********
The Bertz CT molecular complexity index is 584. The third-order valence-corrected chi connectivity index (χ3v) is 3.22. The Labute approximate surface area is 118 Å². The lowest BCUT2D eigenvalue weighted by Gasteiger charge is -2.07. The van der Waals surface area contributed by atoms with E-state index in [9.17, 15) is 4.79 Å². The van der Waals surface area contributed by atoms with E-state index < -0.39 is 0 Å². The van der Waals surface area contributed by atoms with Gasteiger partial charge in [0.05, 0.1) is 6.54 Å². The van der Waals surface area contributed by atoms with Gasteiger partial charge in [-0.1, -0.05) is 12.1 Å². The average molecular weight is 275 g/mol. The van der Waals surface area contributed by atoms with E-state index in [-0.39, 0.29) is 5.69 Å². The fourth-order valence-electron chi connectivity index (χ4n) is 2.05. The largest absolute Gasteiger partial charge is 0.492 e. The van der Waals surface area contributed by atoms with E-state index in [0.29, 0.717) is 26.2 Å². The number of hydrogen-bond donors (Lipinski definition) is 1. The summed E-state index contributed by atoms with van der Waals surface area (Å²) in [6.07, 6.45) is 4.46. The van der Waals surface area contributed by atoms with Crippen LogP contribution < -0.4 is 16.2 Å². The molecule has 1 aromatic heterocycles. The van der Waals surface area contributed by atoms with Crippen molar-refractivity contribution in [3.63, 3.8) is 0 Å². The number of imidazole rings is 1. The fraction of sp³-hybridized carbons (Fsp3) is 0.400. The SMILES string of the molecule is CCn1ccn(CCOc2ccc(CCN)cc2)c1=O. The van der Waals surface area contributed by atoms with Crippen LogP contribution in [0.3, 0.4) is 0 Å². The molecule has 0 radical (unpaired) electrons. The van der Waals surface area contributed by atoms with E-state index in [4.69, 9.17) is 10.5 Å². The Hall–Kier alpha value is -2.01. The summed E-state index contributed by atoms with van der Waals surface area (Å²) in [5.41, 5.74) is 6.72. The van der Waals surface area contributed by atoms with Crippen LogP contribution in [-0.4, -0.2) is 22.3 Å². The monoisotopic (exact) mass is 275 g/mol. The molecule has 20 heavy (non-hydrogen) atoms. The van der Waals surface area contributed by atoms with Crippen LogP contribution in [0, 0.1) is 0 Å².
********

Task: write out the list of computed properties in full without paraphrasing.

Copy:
The Bertz CT molecular complexity index is 584. The third-order valence-corrected chi connectivity index (χ3v) is 3.22. The Labute approximate surface area is 118 Å². The lowest BCUT2D eigenvalue weighted by Gasteiger charge is -2.07. The van der Waals surface area contributed by atoms with E-state index in [9.17, 15) is 4.79 Å². The van der Waals surface area contributed by atoms with E-state index < -0.39 is 0 Å². The van der Waals surface area contributed by atoms with Gasteiger partial charge in [0.05, 0.1) is 6.54 Å². The van der Waals surface area contributed by atoms with Gasteiger partial charge in [-0.1, -0.05) is 12.1 Å². The average molecular weight is 275 g/mol. The van der Waals surface area contributed by atoms with E-state index in [-0.39, 0.29) is 5.69 Å². The fourth-order valence-electron chi connectivity index (χ4n) is 2.05. The largest absolute Gasteiger partial charge is 0.492 e. The van der Waals surface area contributed by atoms with E-state index in [0.29, 0.717) is 26.2 Å². The number of hydrogen-bond donors (Lipinski definition) is 1. The summed E-state index contributed by atoms with van der Waals surface area (Å²) in [6.07, 6.45) is 4.46. The van der Waals surface area contributed by atoms with Crippen LogP contribution < -0.4 is 16.2 Å². The molecule has 1 aromatic heterocycles. The van der Waals surface area contributed by atoms with Crippen molar-refractivity contribution in [3.63, 3.8) is 0 Å². The number of imidazole rings is 1. The fraction of sp³-hybridized carbons (Fsp3) is 0.400. The SMILES string of the molecule is CCn1ccn(CCOc2ccc(CCN)cc2)c1=O. The van der Waals surface area contributed by atoms with Crippen LogP contribution in [0.3, 0.4) is 0 Å². The molecule has 0 radical (unpaired) electrons. The van der Waals surface area contributed by atoms with E-state index in [4.69, 9.17) is 10.5 Å². The Hall–Kier alpha value is -2.01. The summed E-state index contributed by atoms with van der Waals surface area (Å²) in [5.41, 5.74) is 6.72. The van der Waals surface area contributed by atoms with Crippen LogP contribution in [-0.4, -0.2) is 22.3 Å². The monoisotopic (exact) mass is 275 g/mol. The molecule has 20 heavy (non-hydrogen) atoms. The van der Waals surface area contributed by atoms with Crippen LogP contribution in [0, 0.1) is 0 Å².